In the instant case, the State sought to prove that appellant's likelihood to re-offend was based in part upon the fact that his previous offenses were similar to one another.   The testimony of the State's expert illustrates why evidence regarding the details of the offense was directly relevant to the ultimate issue of this case.   Dr. Swartz-Watts testified it was important if a person's past crimes were similar in nature, e.g., similar sex, race, and age of the victims.   She testified that where there is similarity, it is significant because it evinces a pattern of behavior which in turn indicates the person would be at an increased risk to commit future offenses.   In addition, Dr. Swartz-Watts stated that appellant's two victims were similar age, race and gender.   Thus, it is clear the details of appellant's prior offenses found in the indictments were relevant to the issue of whether appellant was likely to engage in acts of sexual violence again.   Rule 401, SCRE. Furthermore, we note that the details-as presented in the indictments-were not unduly prejudicial.   Rule 403, SCRE.

Accordingly, we hold the trial court correctly allowed the indictments into evidence.

We affirm appellant's remaining issue pursuant to Rule 220, SCACR, and the following authority:  In re Luckabaugh, 351 S.C. 122, 568 S.E.2d 338 (2002).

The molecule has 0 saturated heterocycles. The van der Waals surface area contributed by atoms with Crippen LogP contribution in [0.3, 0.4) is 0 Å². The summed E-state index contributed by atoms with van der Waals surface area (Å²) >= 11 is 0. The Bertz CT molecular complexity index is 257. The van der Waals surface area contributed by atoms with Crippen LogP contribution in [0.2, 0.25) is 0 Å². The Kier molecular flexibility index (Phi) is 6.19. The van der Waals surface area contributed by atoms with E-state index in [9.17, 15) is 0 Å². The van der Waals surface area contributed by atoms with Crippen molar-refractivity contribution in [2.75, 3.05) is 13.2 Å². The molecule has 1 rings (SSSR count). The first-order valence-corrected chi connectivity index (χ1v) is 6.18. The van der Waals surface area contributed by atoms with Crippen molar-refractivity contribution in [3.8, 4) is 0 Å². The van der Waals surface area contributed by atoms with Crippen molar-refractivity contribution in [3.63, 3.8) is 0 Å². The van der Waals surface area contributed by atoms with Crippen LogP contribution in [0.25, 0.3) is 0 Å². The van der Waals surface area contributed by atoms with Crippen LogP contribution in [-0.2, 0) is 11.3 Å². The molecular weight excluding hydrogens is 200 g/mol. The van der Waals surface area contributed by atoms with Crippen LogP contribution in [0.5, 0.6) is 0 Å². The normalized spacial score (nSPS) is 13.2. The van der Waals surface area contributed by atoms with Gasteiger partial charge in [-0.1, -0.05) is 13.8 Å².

1.   Although appellant pled guilty to second degree CSC, he was indicted for CSC first degree.   The indictment states, in pertinent part, that appellant engaged in sexual intercourse with the female victim, and that the sexual battery “was accomplished by the use of force of a high and aggravated nature, to wit:  [appellant] used physical force and threatened [the victim] with a knife while she was also the victim of a kidnapping.”   The ABHAN indictment states that appellant committed an assault and battery upon the female victim and describes the aggravating circumstances as follows:  “[appellant] armed himself with a deadly weapon and used physical force to unlawfully restrain [the victim] and there existing a difference in the sex, age and physical conditions of the parties.”

2.   Dr. Swartz-Watts characterized appellant's depression as being in “full remission.”   Dr. Morgan diagnosed appellant with “major depression, recurrent,” but also stated that because it was being adequately treated with medication, the depression was “controlled.”

Justice WALLER.


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Docket No: No. 25596.

Decided: February 24, 2003

Court: Supreme Court of South Carolina.